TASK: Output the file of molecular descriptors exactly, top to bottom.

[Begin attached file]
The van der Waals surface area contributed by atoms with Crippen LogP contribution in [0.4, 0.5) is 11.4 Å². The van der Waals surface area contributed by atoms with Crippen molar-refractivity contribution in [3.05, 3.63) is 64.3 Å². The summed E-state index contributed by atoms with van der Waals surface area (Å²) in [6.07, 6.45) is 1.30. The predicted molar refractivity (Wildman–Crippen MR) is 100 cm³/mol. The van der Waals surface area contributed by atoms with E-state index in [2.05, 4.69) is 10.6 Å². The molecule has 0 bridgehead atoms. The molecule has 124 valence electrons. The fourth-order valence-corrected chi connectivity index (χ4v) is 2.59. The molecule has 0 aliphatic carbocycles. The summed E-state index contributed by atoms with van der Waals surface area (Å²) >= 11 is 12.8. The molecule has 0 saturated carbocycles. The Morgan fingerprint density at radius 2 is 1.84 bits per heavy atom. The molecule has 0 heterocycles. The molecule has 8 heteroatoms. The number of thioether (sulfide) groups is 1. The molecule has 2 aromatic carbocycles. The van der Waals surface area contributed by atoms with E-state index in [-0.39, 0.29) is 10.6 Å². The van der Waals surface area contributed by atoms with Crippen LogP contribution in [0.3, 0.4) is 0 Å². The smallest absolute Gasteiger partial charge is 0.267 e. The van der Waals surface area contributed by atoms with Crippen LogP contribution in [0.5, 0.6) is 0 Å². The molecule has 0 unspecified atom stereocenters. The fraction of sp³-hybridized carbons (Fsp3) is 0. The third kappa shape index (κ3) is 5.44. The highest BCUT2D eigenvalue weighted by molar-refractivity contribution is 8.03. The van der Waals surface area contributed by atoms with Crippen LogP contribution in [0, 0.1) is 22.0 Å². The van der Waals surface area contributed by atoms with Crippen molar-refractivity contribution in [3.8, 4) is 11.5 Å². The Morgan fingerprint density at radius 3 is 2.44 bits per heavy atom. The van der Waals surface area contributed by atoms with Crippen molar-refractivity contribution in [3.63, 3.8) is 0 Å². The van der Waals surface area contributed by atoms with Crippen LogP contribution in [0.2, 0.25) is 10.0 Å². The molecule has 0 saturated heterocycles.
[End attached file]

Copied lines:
The van der Waals surface area contributed by atoms with Crippen LogP contribution in [0.4, 0.5) is 11.4 Å². The van der Waals surface area contributed by atoms with Crippen molar-refractivity contribution in [3.05, 3.63) is 64.3 Å². The summed E-state index contributed by atoms with van der Waals surface area (Å²) in [6.07, 6.45) is 1.30. The predicted molar refractivity (Wildman–Crippen MR) is 100 cm³/mol. The van der Waals surface area contributed by atoms with E-state index in [2.05, 4.69) is 10.6 Å². The molecule has 0 bridgehead atoms. The molecule has 124 valence electrons. The fourth-order valence-corrected chi connectivity index (χ4v) is 2.59. The molecule has 0 aliphatic carbocycles. The summed E-state index contributed by atoms with van der Waals surface area (Å²) >= 11 is 12.8. The molecule has 0 saturated carbocycles. The Morgan fingerprint density at radius 2 is 1.84 bits per heavy atom. The molecule has 0 heterocycles. The molecule has 8 heteroatoms. The number of thioether (sulfide) groups is 1. The molecule has 2 aromatic carbocycles. The van der Waals surface area contributed by atoms with E-state index in [-0.39, 0.29) is 10.6 Å². The van der Waals surface area contributed by atoms with Crippen LogP contribution in [0.3, 0.4) is 0 Å². The smallest absolute Gasteiger partial charge is 0.267 e. The van der Waals surface area contributed by atoms with Crippen LogP contribution in [0.5, 0.6) is 0 Å². The molecule has 0 unspecified atom stereocenters. The fraction of sp³-hybridized carbons (Fsp3) is 0. The third kappa shape index (κ3) is 5.44. The highest BCUT2D eigenvalue weighted by molar-refractivity contribution is 8.03. The van der Waals surface area contributed by atoms with Crippen LogP contribution in [0, 0.1) is 22.0 Å². The van der Waals surface area contributed by atoms with Crippen molar-refractivity contribution in [3.8, 4) is 11.5 Å². The Morgan fingerprint density at radius 3 is 2.44 bits per heavy atom. The van der Waals surface area contributed by atoms with Crippen molar-refractivity contribution in [3.63, 3.8) is 0 Å². The van der Waals surface area contributed by atoms with Crippen LogP contribution in [0.2, 0.25) is 10.0 Å². The molecule has 0 saturated heterocycles.